The reversion of land to the lord of the fee to the crown on failure of heirs of the owner or on his outlawry.


A survey and valuation of property, esp. one made by royal inquisition.

falding [Ir. fallaing]

A kind of coarse woollen cloth produced in Ireland; the mantle or cloak made from the same.


A fixed annual rent payable to the K. by chartered boroughs.

fotmel [Lat. fotmellum]

A measure of lead.


Technical term: the action of writing out, for instance patent letters and charters; (also) the documents thus written out.


Technical term: the action of recording in the records of the K., esp. the registering of a deed, memorandum, recognizance; (also) the specific item or record thus enrolled.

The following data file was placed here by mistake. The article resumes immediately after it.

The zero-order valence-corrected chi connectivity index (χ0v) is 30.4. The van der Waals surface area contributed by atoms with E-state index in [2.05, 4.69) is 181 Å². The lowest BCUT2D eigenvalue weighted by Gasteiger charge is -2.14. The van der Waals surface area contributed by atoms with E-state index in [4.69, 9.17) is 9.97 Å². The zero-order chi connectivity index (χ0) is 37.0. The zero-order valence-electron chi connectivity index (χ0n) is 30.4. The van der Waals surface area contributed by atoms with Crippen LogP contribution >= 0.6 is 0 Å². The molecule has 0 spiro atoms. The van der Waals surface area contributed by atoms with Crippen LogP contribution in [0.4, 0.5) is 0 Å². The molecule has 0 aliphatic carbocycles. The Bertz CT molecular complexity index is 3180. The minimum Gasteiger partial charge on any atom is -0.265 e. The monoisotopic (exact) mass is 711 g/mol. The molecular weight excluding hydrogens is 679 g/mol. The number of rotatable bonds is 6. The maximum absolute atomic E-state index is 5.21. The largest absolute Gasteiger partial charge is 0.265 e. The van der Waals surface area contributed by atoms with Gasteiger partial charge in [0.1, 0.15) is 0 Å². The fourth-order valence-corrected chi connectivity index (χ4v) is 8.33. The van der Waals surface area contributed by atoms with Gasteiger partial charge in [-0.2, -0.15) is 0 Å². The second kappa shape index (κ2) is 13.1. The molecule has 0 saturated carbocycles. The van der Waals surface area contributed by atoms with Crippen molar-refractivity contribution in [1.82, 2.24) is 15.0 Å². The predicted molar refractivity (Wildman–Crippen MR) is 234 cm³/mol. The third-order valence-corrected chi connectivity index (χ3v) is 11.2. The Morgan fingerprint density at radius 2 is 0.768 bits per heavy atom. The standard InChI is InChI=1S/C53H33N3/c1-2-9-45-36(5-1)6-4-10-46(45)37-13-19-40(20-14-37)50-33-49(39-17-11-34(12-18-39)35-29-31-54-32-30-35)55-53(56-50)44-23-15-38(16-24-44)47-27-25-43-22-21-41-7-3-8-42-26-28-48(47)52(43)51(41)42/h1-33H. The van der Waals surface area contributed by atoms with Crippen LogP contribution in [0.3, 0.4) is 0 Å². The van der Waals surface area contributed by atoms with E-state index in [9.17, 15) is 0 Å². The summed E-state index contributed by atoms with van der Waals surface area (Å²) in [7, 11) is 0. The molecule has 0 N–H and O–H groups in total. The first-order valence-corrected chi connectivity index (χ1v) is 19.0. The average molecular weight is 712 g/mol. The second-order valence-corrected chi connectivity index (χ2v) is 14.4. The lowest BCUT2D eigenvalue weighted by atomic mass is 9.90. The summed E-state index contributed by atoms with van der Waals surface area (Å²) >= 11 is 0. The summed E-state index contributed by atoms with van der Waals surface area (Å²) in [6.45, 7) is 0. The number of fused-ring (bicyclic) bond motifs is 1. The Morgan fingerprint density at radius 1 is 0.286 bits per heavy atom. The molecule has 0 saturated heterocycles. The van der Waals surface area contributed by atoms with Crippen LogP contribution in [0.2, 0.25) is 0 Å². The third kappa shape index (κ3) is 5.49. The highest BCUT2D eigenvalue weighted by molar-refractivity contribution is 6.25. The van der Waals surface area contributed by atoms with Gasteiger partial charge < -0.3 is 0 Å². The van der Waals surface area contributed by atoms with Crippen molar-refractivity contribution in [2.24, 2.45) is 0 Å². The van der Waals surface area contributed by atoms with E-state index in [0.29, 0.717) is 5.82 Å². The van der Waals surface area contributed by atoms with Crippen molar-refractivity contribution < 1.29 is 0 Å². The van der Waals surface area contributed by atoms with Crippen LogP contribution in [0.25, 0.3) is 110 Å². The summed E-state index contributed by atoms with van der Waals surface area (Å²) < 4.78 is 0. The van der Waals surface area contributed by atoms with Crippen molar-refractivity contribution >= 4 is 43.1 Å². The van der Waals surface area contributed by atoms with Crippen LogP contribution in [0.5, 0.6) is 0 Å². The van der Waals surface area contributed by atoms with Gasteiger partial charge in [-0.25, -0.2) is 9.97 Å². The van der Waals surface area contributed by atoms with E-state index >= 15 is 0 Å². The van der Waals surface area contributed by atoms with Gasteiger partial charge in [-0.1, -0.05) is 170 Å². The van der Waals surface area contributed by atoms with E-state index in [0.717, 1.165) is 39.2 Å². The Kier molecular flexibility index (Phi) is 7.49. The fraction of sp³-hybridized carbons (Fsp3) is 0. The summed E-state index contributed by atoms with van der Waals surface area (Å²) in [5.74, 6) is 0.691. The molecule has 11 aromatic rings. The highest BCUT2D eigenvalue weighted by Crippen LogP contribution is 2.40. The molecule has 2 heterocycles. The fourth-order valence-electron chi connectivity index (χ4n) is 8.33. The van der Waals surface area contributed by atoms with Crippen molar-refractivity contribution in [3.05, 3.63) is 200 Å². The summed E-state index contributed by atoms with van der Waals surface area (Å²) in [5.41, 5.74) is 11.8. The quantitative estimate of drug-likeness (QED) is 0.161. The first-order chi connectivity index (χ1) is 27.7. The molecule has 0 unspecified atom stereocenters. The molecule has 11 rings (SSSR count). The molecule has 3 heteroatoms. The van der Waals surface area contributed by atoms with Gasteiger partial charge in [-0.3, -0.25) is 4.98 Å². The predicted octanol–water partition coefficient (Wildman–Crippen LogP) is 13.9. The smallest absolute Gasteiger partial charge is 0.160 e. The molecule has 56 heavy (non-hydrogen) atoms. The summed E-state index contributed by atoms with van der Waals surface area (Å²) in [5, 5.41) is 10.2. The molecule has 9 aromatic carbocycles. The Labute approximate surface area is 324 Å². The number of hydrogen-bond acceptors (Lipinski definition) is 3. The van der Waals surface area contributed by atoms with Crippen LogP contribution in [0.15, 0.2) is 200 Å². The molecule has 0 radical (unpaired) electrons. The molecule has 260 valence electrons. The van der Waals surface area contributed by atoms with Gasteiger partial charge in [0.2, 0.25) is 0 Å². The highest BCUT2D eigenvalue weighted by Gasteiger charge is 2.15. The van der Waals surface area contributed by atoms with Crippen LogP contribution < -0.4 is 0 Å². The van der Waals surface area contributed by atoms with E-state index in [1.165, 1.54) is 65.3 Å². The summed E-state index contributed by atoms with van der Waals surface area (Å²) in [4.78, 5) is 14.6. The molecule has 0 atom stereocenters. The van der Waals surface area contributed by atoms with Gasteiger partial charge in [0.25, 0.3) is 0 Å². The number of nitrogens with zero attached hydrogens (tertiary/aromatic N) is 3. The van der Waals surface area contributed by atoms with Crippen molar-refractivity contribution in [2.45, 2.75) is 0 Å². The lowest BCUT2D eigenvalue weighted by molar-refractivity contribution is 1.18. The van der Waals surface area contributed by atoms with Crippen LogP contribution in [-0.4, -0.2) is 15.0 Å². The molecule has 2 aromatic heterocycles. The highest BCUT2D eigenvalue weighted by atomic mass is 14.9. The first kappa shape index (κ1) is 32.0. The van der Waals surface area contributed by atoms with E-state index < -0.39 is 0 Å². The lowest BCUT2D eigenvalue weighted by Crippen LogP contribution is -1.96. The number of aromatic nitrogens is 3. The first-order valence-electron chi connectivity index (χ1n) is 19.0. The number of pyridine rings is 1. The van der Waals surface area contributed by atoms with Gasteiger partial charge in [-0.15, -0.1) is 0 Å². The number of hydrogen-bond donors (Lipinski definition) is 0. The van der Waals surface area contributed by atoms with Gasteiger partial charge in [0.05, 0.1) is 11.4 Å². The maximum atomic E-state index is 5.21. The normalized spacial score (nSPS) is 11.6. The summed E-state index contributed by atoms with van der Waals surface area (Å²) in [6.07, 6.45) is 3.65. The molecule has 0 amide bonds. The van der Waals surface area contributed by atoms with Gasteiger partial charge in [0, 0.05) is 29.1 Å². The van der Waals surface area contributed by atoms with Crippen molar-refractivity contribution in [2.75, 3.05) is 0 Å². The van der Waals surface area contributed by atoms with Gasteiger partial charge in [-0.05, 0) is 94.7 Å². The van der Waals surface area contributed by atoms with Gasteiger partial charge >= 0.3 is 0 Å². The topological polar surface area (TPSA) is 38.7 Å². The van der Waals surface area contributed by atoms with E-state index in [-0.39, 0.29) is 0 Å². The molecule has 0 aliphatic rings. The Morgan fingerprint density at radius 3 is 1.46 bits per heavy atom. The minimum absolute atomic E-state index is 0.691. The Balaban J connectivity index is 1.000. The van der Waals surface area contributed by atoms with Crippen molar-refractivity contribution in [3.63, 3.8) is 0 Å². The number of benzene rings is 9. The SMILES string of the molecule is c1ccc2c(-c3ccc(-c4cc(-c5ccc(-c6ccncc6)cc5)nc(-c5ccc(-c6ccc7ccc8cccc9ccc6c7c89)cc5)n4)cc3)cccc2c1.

A repository for the keeping of money. The ‘clerk of the hanaper in chancery’ was the chancery official responsible for the receipt of fines for the issue, engrossment and ensealing of writs, patents and charters issued by the chancery.

herberger [Lat. herbergerius, hospitator]

One sent on before to purvey lodgings for an army, a royal train (OED).

galangal [AN galyngale]

The aromatic rhizome of certain Asian plants of the genera Alpinia and Kaempferia, of the ginger family, used in cookery and herbal medicine; (also) any of these plants (OED).

generosus [Lat.]

Term designating social status: translated as ‘gentleman’.

king's widow [Lat. vidua regis]

The widow of a tenant in chief: so called because whe was not allowed to marry a second time without royal licence.

knights’ fees

Units of assessment of estates in land. Originally a single knight’s fee was the amount of land for which the military service of one knight (=knight service) was required by the crown. ‘Fee’ derives from the Latin feudum, which in other contexts translated as ‘fief’. In practice the descent of landed estates meant that many knights’ fees came to be subdivided and, in the later Middle Ages, personal service was frequently commuted to money payments (=scutage).